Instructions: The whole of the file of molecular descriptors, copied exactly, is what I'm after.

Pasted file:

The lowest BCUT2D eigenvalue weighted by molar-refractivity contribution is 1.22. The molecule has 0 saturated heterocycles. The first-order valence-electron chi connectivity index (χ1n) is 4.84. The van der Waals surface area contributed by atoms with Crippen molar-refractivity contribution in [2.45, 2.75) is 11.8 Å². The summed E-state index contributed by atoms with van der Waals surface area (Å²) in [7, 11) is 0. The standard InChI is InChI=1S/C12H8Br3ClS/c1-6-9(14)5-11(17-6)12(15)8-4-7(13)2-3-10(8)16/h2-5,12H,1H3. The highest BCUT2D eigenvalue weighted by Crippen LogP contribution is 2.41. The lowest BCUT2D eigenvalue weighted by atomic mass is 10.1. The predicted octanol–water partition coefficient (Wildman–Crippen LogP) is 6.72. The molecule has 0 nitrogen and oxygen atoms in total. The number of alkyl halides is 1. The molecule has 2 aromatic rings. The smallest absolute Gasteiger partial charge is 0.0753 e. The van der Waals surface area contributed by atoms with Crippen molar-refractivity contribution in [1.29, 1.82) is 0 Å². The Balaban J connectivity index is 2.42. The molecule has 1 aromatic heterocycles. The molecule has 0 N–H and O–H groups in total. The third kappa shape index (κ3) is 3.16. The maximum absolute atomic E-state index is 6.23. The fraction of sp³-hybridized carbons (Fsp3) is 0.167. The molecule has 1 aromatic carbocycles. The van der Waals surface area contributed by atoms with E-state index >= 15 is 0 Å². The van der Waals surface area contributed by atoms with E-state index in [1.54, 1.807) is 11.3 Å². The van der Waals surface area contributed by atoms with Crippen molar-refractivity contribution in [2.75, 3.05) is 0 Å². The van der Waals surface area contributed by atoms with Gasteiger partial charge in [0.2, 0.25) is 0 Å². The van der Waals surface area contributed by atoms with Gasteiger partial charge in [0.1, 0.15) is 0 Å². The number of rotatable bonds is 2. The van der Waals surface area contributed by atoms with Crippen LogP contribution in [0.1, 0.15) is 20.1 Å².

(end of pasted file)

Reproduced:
The lowest BCUT2D eigenvalue weighted by molar-refractivity contribution is 1.22. The molecule has 0 saturated heterocycles. The first-order valence-electron chi connectivity index (χ1n) is 4.84. The van der Waals surface area contributed by atoms with Crippen molar-refractivity contribution in [2.45, 2.75) is 11.8 Å². The summed E-state index contributed by atoms with van der Waals surface area (Å²) in [7, 11) is 0. The standard InChI is InChI=1S/C12H8Br3ClS/c1-6-9(14)5-11(17-6)12(15)8-4-7(13)2-3-10(8)16/h2-5,12H,1H3. The highest BCUT2D eigenvalue weighted by Crippen LogP contribution is 2.41. The lowest BCUT2D eigenvalue weighted by atomic mass is 10.1. The predicted octanol–water partition coefficient (Wildman–Crippen LogP) is 6.72. The molecule has 0 nitrogen and oxygen atoms in total. The number of alkyl halides is 1. The molecule has 2 aromatic rings. The smallest absolute Gasteiger partial charge is 0.0753 e. The van der Waals surface area contributed by atoms with Crippen molar-refractivity contribution in [1.29, 1.82) is 0 Å². The Balaban J connectivity index is 2.42. The molecule has 1 aromatic heterocycles. The molecule has 0 N–H and O–H groups in total. The third kappa shape index (κ3) is 3.16. The maximum absolute atomic E-state index is 6.23. The fraction of sp³-hybridized carbons (Fsp3) is 0.167. The molecule has 1 aromatic carbocycles. The van der Waals surface area contributed by atoms with E-state index >= 15 is 0 Å². The van der Waals surface area contributed by atoms with E-state index in [1.54, 1.807) is 11.3 Å². The van der Waals surface area contributed by atoms with Crippen molar-refractivity contribution in [2.75, 3.05) is 0 Å². The van der Waals surface area contributed by atoms with Gasteiger partial charge in [0.2, 0.25) is 0 Å². The van der Waals surface area contributed by atoms with Gasteiger partial charge in [0.1, 0.15) is 0 Å². The number of rotatable bonds is 2. The van der Waals surface area contributed by atoms with Crippen LogP contribution in [0.1, 0.15) is 20.1 Å².